While we were in the Netherlands for Dutch Design Week, I began to focus on just what the catalysts are that make an area fertile ground for designers. Eindhoven is not a big city, it is industrial in nature and in the interior of the country, not close to any significant centers for culture. But its impact on design worldwide is completely out of scale with its size and importance.
Home to the Design Academy at Eindoven and several other design schools, it has an ability to keep its graduates in the area for a couple of years using inexpensive studio space as a hook, then when they have been out of school for 4 or 5 years, and have more of a design following, there is available workshop space for the larger space needs of a small design business, at reasonable rents.
The work shown here is just the start of many posts on the subject, but what is interesting is that this artist is a 2014 graduate of the Design Academy in Eindhoven and is exploring faceted forms for furniture. So this maquette is interesting, but can you scale it? Does it fit and function well? Where is the designer working? And what is he doing next?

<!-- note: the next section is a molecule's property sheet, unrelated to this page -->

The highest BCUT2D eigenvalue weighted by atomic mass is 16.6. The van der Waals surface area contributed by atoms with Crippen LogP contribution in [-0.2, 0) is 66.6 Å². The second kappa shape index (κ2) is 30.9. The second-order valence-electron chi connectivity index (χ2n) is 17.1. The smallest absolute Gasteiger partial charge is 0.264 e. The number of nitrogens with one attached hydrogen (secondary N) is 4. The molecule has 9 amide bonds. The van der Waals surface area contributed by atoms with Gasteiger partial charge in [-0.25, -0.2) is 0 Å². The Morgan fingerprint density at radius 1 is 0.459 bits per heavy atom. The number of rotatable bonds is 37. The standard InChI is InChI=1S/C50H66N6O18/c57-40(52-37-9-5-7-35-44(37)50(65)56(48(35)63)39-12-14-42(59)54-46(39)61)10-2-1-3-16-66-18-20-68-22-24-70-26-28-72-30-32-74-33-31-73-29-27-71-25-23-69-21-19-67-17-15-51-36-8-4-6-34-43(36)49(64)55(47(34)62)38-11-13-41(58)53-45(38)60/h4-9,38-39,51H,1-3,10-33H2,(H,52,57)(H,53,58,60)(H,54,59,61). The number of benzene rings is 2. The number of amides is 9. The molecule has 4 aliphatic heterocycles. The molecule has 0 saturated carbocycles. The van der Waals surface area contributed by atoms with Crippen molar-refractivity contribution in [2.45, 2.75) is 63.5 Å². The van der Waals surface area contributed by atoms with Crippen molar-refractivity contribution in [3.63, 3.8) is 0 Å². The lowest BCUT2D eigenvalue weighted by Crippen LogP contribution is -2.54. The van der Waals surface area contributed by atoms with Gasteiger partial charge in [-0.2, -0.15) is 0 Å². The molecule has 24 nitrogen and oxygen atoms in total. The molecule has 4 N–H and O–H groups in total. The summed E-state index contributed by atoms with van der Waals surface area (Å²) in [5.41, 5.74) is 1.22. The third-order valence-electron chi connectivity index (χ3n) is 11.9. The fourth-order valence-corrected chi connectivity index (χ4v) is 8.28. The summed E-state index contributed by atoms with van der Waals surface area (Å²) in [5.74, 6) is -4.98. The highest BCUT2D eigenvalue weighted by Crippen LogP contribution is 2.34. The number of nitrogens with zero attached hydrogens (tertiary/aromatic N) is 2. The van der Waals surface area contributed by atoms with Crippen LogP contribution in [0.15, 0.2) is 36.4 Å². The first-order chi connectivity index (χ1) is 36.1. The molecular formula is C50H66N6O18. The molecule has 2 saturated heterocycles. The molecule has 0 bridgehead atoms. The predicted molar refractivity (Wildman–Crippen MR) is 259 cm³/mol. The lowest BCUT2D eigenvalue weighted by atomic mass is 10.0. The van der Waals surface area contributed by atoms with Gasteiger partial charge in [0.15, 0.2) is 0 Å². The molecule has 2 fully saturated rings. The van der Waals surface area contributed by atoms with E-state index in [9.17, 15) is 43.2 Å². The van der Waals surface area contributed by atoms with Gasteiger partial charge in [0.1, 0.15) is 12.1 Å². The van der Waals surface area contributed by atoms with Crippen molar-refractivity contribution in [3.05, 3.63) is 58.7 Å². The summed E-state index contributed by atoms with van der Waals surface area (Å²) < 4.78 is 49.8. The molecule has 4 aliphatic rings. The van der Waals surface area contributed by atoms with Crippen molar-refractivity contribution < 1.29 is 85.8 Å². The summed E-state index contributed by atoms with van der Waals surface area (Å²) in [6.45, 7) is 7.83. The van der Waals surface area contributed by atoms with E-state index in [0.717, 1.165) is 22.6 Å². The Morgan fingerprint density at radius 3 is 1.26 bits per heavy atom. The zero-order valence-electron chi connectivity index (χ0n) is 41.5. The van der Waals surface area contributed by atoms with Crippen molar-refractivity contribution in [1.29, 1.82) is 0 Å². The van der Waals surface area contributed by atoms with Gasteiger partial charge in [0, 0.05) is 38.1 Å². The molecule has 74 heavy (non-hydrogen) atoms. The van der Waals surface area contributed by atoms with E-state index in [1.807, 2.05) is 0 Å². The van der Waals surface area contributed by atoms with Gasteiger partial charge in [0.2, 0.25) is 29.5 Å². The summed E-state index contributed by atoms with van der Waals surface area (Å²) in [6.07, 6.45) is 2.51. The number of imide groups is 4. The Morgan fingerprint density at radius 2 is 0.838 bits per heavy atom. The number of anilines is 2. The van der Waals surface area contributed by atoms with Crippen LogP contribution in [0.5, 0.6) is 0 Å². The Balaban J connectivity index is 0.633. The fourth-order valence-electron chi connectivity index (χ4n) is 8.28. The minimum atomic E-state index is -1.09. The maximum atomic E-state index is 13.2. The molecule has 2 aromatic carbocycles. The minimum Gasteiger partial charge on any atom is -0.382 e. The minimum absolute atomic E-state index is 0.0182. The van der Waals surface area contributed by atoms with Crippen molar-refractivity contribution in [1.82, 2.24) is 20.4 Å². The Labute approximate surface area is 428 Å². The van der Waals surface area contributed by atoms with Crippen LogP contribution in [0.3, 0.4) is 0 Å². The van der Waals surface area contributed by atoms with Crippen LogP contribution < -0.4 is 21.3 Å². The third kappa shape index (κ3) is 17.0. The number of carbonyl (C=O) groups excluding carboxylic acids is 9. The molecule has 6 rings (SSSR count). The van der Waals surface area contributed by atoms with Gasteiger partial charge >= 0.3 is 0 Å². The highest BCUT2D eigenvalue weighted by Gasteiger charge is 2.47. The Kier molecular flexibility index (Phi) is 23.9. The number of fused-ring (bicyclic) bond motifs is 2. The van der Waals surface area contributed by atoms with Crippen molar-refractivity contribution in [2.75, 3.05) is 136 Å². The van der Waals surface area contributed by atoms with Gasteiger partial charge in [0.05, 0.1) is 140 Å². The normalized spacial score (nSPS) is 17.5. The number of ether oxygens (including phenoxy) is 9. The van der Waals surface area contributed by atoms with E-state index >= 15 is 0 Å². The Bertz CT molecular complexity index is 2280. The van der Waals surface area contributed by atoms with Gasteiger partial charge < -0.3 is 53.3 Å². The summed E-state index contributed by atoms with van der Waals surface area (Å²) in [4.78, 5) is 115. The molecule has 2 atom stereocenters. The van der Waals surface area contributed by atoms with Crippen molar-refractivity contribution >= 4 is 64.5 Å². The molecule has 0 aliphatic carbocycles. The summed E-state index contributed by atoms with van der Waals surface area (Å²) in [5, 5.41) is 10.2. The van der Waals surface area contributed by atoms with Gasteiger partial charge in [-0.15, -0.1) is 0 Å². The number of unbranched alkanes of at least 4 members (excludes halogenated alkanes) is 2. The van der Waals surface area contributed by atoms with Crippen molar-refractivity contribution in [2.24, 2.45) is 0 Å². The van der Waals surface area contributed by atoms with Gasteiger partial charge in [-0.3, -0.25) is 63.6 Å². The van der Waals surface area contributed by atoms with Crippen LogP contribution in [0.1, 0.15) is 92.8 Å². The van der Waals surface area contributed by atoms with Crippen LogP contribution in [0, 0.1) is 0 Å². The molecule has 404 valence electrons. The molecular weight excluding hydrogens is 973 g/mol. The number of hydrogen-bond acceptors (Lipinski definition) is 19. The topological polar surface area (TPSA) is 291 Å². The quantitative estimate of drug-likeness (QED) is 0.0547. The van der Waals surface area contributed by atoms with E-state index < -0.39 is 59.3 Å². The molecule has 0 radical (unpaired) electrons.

All of these questions were answered in the next two photos
So it looks like the student work of last year has been replaced by an organic form concept linked to the faceted form concepts he had already developed. Pretty impressive for a person not even 2 years out of school. But is till leaves the question of whether he can execute any of these in full size pieces.
and the answer is – yes, he is capable as a maker as well as designer. This stands almost 7 feet tall, and while it is still early work, and the execution of it is not flawless, the fact that a person only a couple of years out of school is willing and able to take on this sort of challenge is impressive.
What allows this to happen in the small town of Eindhoven? We’ll get to that later. In the meantime I have to get to the shop and do some serious design work…